It is highly convenient, especially for purposes of concise tabulation, to know the heats of reaction when various substances are formed from their elements. It is therefore desirable to choose some one standard reference state for each element. For this purpose, we shall, at all temperatures, take the element at a pressure of one atmosphere, and in that form which is most stable or most common at room temperature. Thus liquid mercury, gaseous oxygen, solid iodine, rhombic sulfur and graphitic carbon, all under a pressure of one atmos­phere, will be considered to be in their standard reference state.


  1. Prigogine, I.; Defay, R. Chemical Thermodynamics; Treatise On Thermodynamics; Longmans, Green & Co Ltd: Glasgow, 1954; Vol. 1.
  2. Lewis, G. N.; Randall, M. Thermodynamics and the Free Energy of Chemical Substances, First Edition later Printing edition.; McGraw-Hill Book Company, 1923.
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  • $\begingroup$ What's the difference between a "standard state" and a "standard reference state"? Isn't use of the word "reference" redundant in that context? To quote eg Atkins: "the standard state of a substance at a specified temperature is its pure form at 1 bar pressure." $\endgroup$ – Buck Thorn Jan 27 '19 at 12:58
  • $\begingroup$ Does that mean that "reference" implies a different stated pressure? $\endgroup$ – Buck Thorn Jan 27 '19 at 12:58
  • $\begingroup$ @TryHard The term "standard reference state" arose from the need to use some starting point to quantitatively describe thermodynamic functions of state such as heat of formation. Regarding the pressure, well, Lewis used 1 atm instead of these days' 1 bar ( I added additional quote on that). $\endgroup$ – andselisk Jan 27 '19 at 13:06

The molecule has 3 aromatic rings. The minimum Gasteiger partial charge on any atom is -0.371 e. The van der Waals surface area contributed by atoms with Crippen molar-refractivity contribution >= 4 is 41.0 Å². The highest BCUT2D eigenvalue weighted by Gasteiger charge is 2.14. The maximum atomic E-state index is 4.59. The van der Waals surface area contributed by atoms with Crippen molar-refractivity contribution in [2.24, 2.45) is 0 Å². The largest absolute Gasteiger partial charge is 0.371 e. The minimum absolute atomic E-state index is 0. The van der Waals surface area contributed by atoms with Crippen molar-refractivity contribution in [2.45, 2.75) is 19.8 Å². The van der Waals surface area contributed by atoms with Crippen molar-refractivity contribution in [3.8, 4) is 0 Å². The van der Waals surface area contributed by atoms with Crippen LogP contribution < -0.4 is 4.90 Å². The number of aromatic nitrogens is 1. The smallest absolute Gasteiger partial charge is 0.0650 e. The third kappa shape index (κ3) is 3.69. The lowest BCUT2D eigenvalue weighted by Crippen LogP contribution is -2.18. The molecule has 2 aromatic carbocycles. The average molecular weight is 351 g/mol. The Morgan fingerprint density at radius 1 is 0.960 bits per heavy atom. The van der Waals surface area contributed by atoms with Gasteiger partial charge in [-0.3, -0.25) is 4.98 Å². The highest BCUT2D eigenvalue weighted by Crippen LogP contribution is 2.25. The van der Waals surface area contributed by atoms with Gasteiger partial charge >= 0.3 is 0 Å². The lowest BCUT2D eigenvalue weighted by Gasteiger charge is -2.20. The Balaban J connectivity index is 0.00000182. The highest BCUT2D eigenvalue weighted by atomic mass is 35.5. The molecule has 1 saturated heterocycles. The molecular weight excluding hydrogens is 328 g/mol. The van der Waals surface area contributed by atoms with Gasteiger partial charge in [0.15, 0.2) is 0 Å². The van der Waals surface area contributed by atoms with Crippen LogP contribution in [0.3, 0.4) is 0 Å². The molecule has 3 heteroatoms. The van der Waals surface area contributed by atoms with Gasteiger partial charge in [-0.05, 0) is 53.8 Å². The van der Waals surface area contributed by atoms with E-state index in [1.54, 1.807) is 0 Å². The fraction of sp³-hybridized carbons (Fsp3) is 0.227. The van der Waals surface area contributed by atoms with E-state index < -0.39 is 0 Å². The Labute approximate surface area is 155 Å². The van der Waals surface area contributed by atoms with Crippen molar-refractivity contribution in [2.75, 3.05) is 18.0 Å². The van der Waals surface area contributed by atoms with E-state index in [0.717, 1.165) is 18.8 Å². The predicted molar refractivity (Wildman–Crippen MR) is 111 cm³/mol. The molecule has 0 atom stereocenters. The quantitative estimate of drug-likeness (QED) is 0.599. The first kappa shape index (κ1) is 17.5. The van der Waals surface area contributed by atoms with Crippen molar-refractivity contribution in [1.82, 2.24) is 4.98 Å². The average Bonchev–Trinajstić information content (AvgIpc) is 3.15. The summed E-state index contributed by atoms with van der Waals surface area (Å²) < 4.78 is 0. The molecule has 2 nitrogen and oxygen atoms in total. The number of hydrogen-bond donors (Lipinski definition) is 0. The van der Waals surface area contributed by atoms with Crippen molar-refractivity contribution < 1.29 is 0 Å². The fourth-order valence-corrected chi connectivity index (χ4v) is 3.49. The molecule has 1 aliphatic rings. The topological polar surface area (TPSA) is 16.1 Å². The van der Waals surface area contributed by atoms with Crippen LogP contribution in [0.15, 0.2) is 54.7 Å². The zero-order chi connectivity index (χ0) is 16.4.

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    $\begingroup$ Summarizing what Prigogine wrote, it seems the open circle meant "pure substance", and the horizontal bar was then added to indicate a "standard quantity" of that pure substance, rather than standard pressure (the latter instead being designated with a single dagger). Hence there was no notion of "not-zero" when the bar was originally introduced, and the Plimsoll was chosen simply because they needed to add something to the zero and, hey, there's already this good-looking compact symbol that does that and, in another well-known application, already has the connotation of "reference value". $\endgroup$ – theorist Jan 27 '19 at 16:26
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    $\begingroup$ And if my summary is correct, it must then be the case that the horizontal symbol's meaning was subsequently (between when Prigogine wrote this in 1954 and IUPAC's formal action in 1970) migrated from "standard quantity" to "standard state". And perhaps at that time the "not-zero" association was introduced? $\endgroup$ – theorist Jan 27 '19 at 16:40